DesktopServer for Windows is designed and built exclusively for running on Microsoft Windows XP, Vista, 7, 8 and 8.1 operating systems. We test DesktopServer for complete functionality and compatibility on Windows systems running approved OEM Microsoft Antivirus solutions such as Microsoft Security Essentials (free at http://microsoft.com/security-essentials) and Microsoft Defender (which is built into all Windows 8.x systems). In most cases, no modifications are necessary to run DesktopServer. However, certain third-party, non-Microsoft antivirus can create compatibility and performance problems by permanently altering or inhibiting your core operating system in an effort to “protect you”. This document will will help you overcome common third-party related issues.
DesktopServer expects all standard components to be present and uninhibited and undamaged. In some cases, the anti-virus manufacturer will include an “off switch” or special advanced settings to allow or restore original/normal operating system functionality. In other cases the changes to your operating system are permanent, even after uninstall. Below is a list of common, popular, third-party antivirus applications and any steps you will need to take in order to allow DesktopServer to work with your third-party modified/altered operating system.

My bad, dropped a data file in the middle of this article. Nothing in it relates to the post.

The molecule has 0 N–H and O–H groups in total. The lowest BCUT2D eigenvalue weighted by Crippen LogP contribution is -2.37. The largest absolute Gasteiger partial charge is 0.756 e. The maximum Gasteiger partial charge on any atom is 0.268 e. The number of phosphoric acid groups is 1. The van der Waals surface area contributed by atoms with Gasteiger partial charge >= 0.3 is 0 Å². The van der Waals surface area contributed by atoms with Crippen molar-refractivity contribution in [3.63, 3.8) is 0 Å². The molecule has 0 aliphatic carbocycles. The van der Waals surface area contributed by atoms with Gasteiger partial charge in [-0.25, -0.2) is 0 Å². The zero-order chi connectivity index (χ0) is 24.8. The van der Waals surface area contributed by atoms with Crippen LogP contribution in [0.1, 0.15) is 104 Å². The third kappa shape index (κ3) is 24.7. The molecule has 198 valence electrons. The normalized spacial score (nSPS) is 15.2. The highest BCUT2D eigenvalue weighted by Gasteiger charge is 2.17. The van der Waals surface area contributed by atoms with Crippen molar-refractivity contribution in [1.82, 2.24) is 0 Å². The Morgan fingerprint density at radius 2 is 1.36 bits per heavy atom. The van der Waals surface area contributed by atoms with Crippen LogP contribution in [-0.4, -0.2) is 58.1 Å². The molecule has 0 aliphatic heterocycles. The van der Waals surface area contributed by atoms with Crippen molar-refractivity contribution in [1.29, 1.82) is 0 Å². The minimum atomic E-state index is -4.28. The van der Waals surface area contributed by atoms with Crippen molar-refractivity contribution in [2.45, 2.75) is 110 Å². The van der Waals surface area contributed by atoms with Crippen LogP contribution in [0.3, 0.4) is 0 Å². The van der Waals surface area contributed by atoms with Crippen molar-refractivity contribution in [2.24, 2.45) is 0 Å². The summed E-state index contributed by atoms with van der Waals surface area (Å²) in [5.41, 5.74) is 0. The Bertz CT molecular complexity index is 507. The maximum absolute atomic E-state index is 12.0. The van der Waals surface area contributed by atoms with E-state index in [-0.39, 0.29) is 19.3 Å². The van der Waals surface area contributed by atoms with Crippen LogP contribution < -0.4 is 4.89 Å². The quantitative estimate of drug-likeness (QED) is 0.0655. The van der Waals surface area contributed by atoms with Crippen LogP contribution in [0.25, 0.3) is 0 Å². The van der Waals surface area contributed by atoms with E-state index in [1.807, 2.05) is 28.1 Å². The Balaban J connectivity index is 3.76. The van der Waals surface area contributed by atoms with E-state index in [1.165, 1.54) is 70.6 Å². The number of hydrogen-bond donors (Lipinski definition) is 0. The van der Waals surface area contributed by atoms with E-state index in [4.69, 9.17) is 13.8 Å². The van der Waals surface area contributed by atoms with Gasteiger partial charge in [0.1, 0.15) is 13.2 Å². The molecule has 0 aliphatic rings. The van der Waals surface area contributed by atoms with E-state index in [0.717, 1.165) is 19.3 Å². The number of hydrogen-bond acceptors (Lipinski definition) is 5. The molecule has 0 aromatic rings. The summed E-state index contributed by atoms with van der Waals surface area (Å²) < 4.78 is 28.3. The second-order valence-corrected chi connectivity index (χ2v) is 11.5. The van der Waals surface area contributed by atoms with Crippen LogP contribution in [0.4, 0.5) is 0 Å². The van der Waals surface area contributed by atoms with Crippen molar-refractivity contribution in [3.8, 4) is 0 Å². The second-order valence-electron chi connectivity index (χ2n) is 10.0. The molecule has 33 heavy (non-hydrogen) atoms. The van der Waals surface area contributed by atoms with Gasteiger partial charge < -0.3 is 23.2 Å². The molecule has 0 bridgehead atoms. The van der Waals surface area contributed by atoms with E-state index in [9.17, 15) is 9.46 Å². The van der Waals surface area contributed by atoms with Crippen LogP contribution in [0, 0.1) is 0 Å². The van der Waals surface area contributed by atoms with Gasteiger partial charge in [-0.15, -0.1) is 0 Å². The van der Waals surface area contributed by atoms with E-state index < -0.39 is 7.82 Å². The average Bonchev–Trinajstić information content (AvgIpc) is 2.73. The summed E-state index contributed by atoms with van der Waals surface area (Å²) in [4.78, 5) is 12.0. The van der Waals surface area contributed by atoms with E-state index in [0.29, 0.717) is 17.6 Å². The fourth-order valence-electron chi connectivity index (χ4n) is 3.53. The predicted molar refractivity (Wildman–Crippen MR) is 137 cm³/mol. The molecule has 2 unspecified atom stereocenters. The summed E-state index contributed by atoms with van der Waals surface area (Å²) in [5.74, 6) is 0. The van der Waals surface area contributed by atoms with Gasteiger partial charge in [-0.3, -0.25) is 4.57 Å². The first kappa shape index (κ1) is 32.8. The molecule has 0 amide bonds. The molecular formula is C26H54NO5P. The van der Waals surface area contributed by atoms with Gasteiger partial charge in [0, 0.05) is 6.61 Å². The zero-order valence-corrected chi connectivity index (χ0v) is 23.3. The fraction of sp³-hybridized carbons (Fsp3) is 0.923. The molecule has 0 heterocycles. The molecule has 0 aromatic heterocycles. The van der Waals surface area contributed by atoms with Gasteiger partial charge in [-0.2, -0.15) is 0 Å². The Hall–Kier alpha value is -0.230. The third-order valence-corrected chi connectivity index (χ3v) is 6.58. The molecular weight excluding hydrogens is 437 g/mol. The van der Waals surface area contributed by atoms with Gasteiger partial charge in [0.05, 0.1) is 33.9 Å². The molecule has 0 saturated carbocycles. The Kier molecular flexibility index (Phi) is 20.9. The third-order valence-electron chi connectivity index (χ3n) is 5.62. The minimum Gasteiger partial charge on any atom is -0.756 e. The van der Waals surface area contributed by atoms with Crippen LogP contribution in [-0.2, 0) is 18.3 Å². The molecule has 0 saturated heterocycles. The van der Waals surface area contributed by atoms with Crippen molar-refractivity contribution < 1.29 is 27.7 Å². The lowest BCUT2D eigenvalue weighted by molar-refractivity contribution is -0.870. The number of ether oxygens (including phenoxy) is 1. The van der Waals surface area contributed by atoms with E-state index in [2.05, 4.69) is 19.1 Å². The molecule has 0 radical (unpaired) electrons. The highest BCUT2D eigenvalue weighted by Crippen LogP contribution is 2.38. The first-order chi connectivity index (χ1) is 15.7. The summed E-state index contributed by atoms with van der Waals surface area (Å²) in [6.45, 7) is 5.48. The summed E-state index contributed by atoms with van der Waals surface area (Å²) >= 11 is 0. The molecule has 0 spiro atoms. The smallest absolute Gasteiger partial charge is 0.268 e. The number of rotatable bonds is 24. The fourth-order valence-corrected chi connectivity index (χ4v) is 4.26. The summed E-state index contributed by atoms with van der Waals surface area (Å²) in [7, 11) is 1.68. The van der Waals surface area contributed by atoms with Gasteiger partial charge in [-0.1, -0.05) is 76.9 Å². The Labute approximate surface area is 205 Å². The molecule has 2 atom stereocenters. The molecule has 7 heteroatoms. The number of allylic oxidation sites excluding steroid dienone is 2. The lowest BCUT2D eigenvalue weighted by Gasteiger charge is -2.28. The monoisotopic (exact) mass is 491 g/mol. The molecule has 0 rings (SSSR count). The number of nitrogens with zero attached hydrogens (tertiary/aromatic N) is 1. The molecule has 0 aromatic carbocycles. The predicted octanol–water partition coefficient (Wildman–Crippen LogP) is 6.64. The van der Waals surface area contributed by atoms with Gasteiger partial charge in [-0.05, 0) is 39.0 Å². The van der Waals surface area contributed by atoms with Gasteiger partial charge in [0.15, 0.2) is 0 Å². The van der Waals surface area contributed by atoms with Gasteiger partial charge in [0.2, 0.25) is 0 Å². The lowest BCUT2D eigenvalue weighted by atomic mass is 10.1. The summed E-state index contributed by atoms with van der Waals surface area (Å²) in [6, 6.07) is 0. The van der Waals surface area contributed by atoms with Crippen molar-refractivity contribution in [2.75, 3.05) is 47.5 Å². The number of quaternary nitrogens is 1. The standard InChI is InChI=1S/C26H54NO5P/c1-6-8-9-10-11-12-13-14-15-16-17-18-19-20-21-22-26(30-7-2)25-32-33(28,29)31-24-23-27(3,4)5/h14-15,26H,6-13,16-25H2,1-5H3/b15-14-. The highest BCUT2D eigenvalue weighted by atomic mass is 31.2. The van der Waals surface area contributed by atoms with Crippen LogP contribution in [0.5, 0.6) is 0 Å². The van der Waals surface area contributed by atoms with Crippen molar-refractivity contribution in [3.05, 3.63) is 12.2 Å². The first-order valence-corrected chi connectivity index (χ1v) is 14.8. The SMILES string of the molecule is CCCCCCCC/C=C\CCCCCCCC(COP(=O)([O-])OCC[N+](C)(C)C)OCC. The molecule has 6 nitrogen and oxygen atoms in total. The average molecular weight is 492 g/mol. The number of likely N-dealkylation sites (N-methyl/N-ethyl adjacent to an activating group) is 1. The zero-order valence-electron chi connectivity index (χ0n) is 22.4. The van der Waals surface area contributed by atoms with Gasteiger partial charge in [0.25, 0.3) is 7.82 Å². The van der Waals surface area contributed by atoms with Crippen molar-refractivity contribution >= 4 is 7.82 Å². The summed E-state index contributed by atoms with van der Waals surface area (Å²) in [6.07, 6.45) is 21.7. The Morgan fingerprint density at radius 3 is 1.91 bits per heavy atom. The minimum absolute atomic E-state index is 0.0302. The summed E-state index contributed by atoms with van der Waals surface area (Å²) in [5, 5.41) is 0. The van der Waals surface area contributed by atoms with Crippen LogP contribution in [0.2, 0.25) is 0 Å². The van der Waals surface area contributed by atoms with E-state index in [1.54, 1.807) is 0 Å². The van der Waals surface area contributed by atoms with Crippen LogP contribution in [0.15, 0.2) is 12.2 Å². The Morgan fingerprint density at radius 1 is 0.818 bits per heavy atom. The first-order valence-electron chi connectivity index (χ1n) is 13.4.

- Microsoft Security Essentials – DesktopServer Compatible. No modifications necessary.
- Avast Internet Security – DesktopServer Compatible. No modifications necessary.
- AVG Internet Security 2015 – DesktopServer Compatible. No modifications necessary.
- ESET NOD32 Antivirus – DesktopServer Compatible. No modifications necessary.
Kaspersky Internet Security 2015 – Kaspersky Internet Security 2015 requires authorization to allow DesktopServer to write to the hosts file (otherwise you will receive an error with DesktopServer indicating “Error – Unable to write to and update “C:WindowsSystem32driversetchosts”). In addition, we recommend selecting the following options to increase performance to near normal operation; here is how:
Lastly, non-Microsoft antivirus may consume excessive resources resulting in poor performance and miscellaneous application malfunctions. To ensure proper DesktopServer operation, be sure to select the Kaspersky Internet Security option for Settings → Performance → “Concede resources to other applications”.
Webroot is protecting the hosts file.
To disable this protection and allow the program to modify the Hosts file, follow the steps below:
1) Open Webroot.
2) Click Advanced Settings in the top right.
3) Click “Shields” and uncheck “Prevent any program from modifying the HOSTs file”.
4) Click “Save” and enter the captcha.
Please try running the program again!
As the Founder of ServerPress, LLC and the Coding Genius behind DesktopServer, Stephen J. Carnam continues to invent new ways to improve developer Workflow through technology. As a huge Advocate of Open Source Software, he promotes Creativity, Community and Collaboration.